Patience

Be patient, therefore, brethren, until the coming of the Lord. Behold, the farmer waits for the precious produce of the soil, being patient about it, until it gets the early and late rains. You too be patient; strengthen your hearts, for the coming of the Lord is at hand. Do not complain, brethren, against one another, that you yourselves may not be judged; behold, the Judge is standing right at the door.  As an example, brethren, of suffering and patience, take the prophets who spoke in the name of the Lord. Behold, we count those blessed who endured. You have heard of the endurance of Job and have seen the outcome of the Lord’s dealings that the Lord is full of compassion and is merciful.

– James 5:7-11 (NAS)

Patience – the quality of persevering or forbearing; the ability to wait

The ability to wait! That is not always as easy as it might seem.  Waiting, especially when it comes to prayer and asking God to intervene in your life always seems under pressure to have it happen now.  We all get why this is a challenge – it is ingrained in us. We have the technology, science and expertise in our culture to have things faster, quicker and in more abundance. We hardly have to wait for anything anymore. While this makes life more convenient it does not always help in our relationship with Christ; in fact it becomes harder for us city people because, as indicated in the text above, James uses an agrarian illustration to explain patience.

The fact that James uses a farming illustration is out of our normal thought processes for many people. Farmers work on a scale of weeks and even months not minutes or days. We are used to instant results and answers to things– everything is faster and quicker and we like it. Of course technological advances have made life easier, more efficient and more helpful; nothing wrong with that. But the danger is that we can lose patience for even the little things in life.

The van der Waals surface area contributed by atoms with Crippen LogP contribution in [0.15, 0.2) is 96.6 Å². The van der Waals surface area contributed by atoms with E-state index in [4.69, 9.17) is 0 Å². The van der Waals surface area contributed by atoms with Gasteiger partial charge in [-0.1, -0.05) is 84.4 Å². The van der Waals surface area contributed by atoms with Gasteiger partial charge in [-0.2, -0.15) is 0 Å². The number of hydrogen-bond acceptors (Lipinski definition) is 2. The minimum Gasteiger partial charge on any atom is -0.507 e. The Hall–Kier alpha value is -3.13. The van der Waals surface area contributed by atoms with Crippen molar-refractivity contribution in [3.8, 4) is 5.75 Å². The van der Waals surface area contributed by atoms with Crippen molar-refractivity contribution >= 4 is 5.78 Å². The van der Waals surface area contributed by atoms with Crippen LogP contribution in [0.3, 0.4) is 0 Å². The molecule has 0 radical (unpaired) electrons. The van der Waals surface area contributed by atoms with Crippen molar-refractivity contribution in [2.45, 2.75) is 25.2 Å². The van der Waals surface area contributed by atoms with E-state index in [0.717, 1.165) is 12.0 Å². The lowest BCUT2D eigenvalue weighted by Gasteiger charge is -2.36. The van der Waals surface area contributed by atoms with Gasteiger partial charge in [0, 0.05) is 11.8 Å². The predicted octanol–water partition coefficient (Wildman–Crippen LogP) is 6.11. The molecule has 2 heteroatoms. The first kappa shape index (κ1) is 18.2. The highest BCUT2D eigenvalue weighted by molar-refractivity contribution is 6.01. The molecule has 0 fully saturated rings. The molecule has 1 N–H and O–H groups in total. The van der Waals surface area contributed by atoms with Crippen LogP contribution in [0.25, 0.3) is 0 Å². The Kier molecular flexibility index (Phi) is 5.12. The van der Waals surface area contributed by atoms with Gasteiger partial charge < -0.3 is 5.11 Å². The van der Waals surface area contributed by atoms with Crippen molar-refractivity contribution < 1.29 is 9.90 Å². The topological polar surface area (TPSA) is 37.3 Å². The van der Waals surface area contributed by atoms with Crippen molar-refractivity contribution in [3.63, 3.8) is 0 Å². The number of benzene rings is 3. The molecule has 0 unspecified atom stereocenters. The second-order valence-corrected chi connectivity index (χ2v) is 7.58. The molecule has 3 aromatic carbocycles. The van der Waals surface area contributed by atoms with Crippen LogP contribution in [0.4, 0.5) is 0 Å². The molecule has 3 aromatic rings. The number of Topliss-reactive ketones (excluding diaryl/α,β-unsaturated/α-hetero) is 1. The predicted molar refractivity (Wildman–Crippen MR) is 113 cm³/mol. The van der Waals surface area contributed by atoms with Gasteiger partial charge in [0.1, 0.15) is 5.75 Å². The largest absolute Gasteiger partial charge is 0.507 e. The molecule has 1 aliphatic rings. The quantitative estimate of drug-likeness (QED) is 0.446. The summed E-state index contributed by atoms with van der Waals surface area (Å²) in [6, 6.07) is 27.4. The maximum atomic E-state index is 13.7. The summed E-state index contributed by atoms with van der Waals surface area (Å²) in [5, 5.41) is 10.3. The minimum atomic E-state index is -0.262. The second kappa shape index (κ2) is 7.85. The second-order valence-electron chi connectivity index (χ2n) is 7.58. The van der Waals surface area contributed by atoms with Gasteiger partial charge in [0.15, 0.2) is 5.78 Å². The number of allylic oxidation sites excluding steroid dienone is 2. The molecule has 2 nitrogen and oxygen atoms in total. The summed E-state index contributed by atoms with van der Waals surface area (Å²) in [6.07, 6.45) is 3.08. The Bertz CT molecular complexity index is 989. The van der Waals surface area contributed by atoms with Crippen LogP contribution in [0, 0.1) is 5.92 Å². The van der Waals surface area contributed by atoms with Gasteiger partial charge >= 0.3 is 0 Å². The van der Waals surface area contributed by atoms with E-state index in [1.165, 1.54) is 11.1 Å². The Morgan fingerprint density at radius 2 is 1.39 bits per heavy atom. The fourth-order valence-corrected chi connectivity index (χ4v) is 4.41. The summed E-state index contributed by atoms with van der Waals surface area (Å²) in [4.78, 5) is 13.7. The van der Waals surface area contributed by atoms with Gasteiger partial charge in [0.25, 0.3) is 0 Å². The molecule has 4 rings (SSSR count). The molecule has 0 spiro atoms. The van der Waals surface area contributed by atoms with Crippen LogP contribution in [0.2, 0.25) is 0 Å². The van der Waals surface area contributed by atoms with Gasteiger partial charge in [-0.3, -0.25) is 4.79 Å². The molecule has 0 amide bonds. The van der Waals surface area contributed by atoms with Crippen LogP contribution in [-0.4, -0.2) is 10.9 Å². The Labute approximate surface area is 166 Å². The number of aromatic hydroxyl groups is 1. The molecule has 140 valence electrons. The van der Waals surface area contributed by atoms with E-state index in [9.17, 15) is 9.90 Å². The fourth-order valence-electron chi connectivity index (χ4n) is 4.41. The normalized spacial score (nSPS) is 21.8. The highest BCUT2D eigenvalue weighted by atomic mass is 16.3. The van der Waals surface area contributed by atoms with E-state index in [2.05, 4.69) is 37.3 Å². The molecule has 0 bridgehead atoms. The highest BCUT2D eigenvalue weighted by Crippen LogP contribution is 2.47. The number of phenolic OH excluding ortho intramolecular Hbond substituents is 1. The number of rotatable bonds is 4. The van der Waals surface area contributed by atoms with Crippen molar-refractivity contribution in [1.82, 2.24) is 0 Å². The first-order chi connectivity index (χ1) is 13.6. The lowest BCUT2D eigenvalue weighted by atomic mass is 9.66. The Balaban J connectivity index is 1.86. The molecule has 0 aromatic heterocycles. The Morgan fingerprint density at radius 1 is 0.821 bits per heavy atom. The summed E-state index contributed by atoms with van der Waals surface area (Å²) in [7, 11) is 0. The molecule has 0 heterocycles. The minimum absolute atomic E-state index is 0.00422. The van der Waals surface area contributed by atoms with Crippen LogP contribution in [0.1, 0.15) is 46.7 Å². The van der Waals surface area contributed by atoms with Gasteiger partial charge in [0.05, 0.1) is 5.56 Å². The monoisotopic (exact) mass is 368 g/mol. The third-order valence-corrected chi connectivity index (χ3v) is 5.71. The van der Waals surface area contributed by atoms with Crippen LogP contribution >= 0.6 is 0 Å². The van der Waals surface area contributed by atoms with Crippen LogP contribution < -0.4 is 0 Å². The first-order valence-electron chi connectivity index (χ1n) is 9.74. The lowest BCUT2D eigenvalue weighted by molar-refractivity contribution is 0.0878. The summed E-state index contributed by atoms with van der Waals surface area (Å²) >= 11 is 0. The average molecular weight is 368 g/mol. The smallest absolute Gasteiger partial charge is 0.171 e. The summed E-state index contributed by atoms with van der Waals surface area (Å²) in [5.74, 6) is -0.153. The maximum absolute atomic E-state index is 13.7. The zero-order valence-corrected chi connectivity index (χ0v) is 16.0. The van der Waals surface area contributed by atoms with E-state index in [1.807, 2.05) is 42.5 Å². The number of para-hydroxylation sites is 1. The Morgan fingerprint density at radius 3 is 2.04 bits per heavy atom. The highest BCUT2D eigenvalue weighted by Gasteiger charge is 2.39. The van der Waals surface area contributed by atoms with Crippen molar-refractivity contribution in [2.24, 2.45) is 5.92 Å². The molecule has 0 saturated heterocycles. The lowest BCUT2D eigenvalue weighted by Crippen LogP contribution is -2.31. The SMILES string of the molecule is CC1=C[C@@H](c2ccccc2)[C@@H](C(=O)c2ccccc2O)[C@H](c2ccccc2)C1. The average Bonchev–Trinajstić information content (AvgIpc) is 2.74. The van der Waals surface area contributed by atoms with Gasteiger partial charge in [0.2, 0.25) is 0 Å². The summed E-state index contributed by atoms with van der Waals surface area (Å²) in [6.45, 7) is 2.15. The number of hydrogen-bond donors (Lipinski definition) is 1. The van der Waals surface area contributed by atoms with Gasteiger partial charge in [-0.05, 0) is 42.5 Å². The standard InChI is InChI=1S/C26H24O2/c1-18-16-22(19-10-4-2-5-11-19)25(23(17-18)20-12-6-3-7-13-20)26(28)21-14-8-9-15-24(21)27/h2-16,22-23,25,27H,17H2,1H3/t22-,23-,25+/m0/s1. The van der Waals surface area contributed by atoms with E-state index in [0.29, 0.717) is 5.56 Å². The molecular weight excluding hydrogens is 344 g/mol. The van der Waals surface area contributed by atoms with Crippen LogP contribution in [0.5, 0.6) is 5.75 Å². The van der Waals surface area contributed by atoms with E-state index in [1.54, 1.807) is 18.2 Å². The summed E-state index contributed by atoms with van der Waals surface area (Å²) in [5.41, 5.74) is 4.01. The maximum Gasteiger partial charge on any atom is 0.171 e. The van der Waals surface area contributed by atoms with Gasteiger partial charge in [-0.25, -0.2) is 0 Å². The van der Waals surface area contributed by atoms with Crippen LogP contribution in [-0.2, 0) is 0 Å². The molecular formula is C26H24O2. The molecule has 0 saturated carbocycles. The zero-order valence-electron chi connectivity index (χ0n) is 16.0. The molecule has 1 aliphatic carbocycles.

Patience is a tough issue – when things get to be a struggle it is easy to quit; when life becomes inconvenient one just does something different; when we don’t get what we want it is easy to complain. Here are a few things from the text:

  1. Having a divine, eternal perspective is critical to developing internal patience. Notice the text tells us to be patient, strengthen your heart because the coming of the Lord is at hand. Now it has been over 2000 years since that was written and the Lord has not returned. Most would say that it is not going to happen. But God’s time table is forever different than our time table. But unless you have your patience grounded on this eternal promise then it will be very easy to lose patience with the little stuff on earth.
  2. Patience does not complain or judge. The issue here is patience but also a sense of trust that God, who is the final judge, not only has His hand on our journey in life but He will also bring justice and righteousness to those things that feel unjust. If we judge then we may find ourselves standing before the One with whom we must give account. Think of it this way – when we complain, criticize and judge others it is saying to God “I don’t trust the way you are handling this and I don’t have confidence that you will every handle this properly… so I am going to take over” (or something like that).
  3. Patience is a journey from suffering to God’s compassion and mercy. Job may not be the first person you “want to be like” but on the other hand endurance finds great favor with God. Endurance is clearly an integral part of patience and one of the most resilient qualities of true, godly character.

Because of His great patience,

Pastor Brad